When you hear that your favorite band is using strings and horns on their new album, you can pretty much assume the salad days are over. That the band you loved for years—whose lyrics you wrote down in your notebook, whose songs you choreographed secret dances to in your bedroom—is dead forever. And now you have to find a new favorite band, start at the beginning, scour the small clubs for someone with no pretensions, choreograph some new secret dances.
But when the Walkmen employed strings and horns on last fall's remarkable You & Me, they did it in the most subtle way conceivable, and it seemed to open up a door to a warmer and fuller sound. If you listen closely on headphones you can hear the violas trembling at the start of the stunning song "In the New Year," but even if you don't notice them outright you still feel their presence, like a blanket of lightning bugs just outside your periphery.
In some ways the Walkmen have progressed stylistically backward from how most bands evolve. Usually a successful band starts with a rough sound and a lot of heart and integrity, manages to get things together by the third album, has one song coalesce into a big radio hit, and then follows that with a lot of empty striving for wider success in musical styles that are currently popular. The Walkmen had their hit, "The Rat," on their second album, but then started to turn away from striving to keep up with contemporary bands like Franz Ferdinand. Now their music seems to have more in common with Elvis Presley and Roy Orbison; classic and simple rock 'n' roll with big soaring crescendos. The lyrics too have become less concerned with saying something hip or dissing anyone, and more intent on expressing tenderness and hopefulness. You would think that some remarkable, life-changing event happened to lead singer Hamilton Leithauser. A car crash, perhaps. Or maybe he saved someone from choking.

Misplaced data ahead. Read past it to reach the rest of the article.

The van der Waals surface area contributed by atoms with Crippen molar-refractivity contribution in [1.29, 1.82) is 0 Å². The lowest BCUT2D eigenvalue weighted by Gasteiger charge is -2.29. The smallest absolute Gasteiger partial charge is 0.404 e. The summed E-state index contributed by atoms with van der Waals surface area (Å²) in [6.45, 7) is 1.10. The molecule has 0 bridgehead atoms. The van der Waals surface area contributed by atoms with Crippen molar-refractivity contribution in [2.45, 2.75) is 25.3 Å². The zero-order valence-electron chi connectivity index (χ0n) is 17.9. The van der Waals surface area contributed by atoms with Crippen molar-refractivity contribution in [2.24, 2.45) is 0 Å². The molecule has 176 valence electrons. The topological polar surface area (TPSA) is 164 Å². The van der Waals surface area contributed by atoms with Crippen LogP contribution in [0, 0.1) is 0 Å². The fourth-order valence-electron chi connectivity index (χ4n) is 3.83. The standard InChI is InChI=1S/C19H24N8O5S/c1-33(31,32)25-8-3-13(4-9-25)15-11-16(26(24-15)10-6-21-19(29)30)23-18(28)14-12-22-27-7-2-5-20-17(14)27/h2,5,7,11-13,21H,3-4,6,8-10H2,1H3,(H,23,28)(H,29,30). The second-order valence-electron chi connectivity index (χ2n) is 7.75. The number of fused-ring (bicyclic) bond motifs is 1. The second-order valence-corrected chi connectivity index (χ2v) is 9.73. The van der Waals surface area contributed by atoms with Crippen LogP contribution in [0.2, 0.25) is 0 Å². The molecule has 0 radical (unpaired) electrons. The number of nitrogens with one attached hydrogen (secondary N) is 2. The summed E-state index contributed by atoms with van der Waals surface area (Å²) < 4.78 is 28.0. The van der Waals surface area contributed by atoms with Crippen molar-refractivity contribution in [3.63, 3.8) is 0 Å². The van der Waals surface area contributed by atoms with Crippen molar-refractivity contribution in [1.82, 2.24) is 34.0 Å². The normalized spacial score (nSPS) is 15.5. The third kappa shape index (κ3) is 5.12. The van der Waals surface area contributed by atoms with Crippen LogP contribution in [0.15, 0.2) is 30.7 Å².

"There wasn't any moment or event that changed our attitudes," he says via email. "I think we were all just in a good place while we made this record, which is ironic because our label had basically told us to buzz off, our manager basically walked out, and people were running for the hills all around us."
Leithauser puts more energy into singing every single syllable—even the consonants—than anyone has since James Brown, but without expending any effort at all on dancing, or even so much as tapping a foot. He stands tall on stage, and looks above the audience while he grips the mic with the cord wrapped around his hand, like he's a bully looking for someone to fight. But now the words that echo through song after song are declarations of love, often simply just, "I do, I do."
"I think You & Me was a big step forward," he writes. "It didn't seem like we ever had any interest in writing pop songs back then, but I guess people were always begging us to cut 'The Rat' down to three and a half minutes. Maybe if we had we'd all be driving Bentleys instead of VW Golfs."
Maybe Bentley salesmen and the old record label are the only ones who would be disappointed by their decision. Music fans, romantics, choreographers of secret dance moves... all of us are happy to have one more great album from our favorite band.